ETF 2021 Outlook: Watch out for International Equity and Active ETFs

Most people are probably happy to waive goodbye to 2020 amid the COVID-19 pandemic, which played out in ways few could have possibly predicted. David Mann, our Head of Global Exchange-Traded Funds (ETFs) Capital Markets, isn’t going to make predictions about vaccines, mask-wearing or other such matters, but does offer his insights on ETF industry trends he sees taking shape.

January is a month of resolutions and prognostications, so it’s also time for my 5th annual ETF predictions column! You can find all prior editions (2020, 2019, 2018 and 2017) if you’d like to revisit them. You can also find my 2020 report card column here.

I must admit that there were a lot of mixed emotions in writing this year’s outlook column. On the one hand…2020. Ugh! I would most certainly put myself in the “let’s go ahead and turn the page on this dumpster fire of 2020” camp. On the other hand, my family is happy and healthy, and from an ETF perspective, 2020 was fantastic. When the dust settles, ETFs will have seen somewhere around half a trillion dollars of inflows for the year 2020.1 Astonishing!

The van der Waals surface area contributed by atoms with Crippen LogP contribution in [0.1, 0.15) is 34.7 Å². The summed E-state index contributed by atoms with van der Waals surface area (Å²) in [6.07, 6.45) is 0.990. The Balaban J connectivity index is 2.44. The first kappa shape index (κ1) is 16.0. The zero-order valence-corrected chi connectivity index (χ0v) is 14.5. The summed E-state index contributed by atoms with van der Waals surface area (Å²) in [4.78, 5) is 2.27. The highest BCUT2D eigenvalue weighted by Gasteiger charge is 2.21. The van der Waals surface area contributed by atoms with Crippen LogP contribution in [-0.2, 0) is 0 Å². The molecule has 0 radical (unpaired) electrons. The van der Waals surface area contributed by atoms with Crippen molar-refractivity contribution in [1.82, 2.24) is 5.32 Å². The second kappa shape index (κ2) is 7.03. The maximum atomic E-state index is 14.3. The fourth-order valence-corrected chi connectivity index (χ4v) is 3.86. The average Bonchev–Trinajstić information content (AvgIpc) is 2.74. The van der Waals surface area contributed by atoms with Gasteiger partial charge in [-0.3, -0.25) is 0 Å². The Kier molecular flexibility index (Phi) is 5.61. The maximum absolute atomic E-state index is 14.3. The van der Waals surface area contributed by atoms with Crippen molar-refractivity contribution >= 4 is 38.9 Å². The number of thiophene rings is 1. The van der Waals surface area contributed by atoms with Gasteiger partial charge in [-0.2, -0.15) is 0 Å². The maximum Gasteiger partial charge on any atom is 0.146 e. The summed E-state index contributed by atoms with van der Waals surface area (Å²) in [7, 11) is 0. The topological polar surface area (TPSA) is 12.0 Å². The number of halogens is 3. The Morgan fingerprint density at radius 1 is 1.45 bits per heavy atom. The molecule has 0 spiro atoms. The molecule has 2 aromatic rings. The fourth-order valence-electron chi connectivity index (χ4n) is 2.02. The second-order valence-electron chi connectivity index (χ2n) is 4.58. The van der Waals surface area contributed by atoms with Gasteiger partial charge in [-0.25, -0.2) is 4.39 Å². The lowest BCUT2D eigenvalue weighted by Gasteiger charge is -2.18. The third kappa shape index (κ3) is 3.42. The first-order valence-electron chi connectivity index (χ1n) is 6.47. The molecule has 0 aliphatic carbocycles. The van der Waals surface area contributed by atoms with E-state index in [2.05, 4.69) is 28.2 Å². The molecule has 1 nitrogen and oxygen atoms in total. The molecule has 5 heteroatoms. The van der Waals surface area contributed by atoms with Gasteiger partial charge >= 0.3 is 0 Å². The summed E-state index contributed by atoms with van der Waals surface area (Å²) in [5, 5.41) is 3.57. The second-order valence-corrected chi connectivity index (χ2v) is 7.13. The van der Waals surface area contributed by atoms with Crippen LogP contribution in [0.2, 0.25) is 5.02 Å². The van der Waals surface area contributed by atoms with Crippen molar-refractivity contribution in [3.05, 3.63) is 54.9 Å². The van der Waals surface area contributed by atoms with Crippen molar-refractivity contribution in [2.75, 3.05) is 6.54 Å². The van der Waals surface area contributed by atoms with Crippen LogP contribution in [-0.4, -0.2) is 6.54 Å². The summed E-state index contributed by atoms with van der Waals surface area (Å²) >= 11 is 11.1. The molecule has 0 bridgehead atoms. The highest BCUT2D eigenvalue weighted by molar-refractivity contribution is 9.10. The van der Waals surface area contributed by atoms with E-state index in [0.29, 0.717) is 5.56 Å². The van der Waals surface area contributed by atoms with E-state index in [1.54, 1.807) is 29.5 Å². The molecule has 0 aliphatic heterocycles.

Given that even a global pandemic cannot seem to slow down these markets, it would not surprise me if the trend of ETF inflows continues unabated. That possibility certainly helped drive several of my predictions for this year. Without further ado:

ETFs that hold international equities will account for over 50% of 2021 inflows

Here are the two relevant stats for US-listed equity ETFs that hold international stocks:2

  • They account for approximately 25% of ETF assets under management (AUM) in the United States
  • In 2020, they represented 26% of the ETF equity inflows.

I fully acknowledge that getting to 50% is a significant leap; however, there are some recent trends that could certainly help. Many international equity markets have lower valuations when compared to US equities. Worldwide, countries have handled their responses to the global pandemic very differently in terms of economic stimulus, which certainly helps the case for targeted single-country investing. Lastly, a new US administration may take a very different approach to international trade, which could also impact foreign currencies, a major factor in the returns of US ETFs that hold international stocks.